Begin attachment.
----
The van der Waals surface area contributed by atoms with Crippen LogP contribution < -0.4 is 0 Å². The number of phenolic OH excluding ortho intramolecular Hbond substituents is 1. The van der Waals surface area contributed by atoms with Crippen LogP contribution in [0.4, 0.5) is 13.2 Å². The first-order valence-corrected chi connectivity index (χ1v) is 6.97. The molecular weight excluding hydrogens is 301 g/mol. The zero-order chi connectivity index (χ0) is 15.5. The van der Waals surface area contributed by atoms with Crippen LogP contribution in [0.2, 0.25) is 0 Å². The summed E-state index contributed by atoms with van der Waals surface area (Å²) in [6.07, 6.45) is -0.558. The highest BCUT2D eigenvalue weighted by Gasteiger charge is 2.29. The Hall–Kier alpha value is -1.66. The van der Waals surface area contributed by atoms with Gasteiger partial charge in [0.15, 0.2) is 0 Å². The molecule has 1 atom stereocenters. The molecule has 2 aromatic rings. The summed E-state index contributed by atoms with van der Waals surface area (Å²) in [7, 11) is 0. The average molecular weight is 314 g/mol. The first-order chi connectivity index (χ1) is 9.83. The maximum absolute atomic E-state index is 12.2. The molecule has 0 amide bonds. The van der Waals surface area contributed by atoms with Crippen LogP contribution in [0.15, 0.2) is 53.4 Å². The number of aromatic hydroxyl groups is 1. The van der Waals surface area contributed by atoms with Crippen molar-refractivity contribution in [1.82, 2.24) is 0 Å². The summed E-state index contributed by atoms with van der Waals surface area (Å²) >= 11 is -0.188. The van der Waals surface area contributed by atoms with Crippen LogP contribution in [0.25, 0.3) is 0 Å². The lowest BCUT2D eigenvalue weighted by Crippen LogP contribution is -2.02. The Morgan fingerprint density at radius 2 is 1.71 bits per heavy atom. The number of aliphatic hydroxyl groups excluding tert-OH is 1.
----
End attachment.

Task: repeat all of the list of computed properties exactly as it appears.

The van der Waals surface area contributed by atoms with Crippen LogP contribution < -0.4 is 0 Å². The number of phenolic OH excluding ortho intramolecular Hbond substituents is 1. The van der Waals surface area contributed by atoms with Crippen LogP contribution in [0.4, 0.5) is 13.2 Å². The first-order valence-corrected chi connectivity index (χ1v) is 6.97. The molecular weight excluding hydrogens is 301 g/mol. The zero-order chi connectivity index (χ0) is 15.5. The van der Waals surface area contributed by atoms with Crippen LogP contribution in [0.2, 0.25) is 0 Å². The summed E-state index contributed by atoms with van der Waals surface area (Å²) in [6.07, 6.45) is -0.558. The highest BCUT2D eigenvalue weighted by Gasteiger charge is 2.29. The Hall–Kier alpha value is -1.66. The van der Waals surface area contributed by atoms with Gasteiger partial charge in [0.15, 0.2) is 0 Å². The molecule has 1 atom stereocenters. The molecule has 2 aromatic rings. The summed E-state index contributed by atoms with van der Waals surface area (Å²) in [7, 11) is 0. The average molecular weight is 314 g/mol. The first-order chi connectivity index (χ1) is 9.83. The maximum absolute atomic E-state index is 12.2. The molecule has 0 amide bonds. The van der Waals surface area contributed by atoms with Crippen LogP contribution in [0.15, 0.2) is 53.4 Å². The number of aromatic hydroxyl groups is 1. The van der Waals surface area contributed by atoms with Crippen molar-refractivity contribution in [1.82, 2.24) is 0 Å². The summed E-state index contributed by atoms with van der Waals surface area (Å²) >= 11 is -0.188. The van der Waals surface area contributed by atoms with Crippen LogP contribution in [0.25, 0.3) is 0 Å². The lowest BCUT2D eigenvalue weighted by Crippen LogP contribution is -2.02. The Morgan fingerprint density at radius 2 is 1.71 bits per heavy atom. The number of aliphatic hydroxyl groups excluding tert-OH is 1.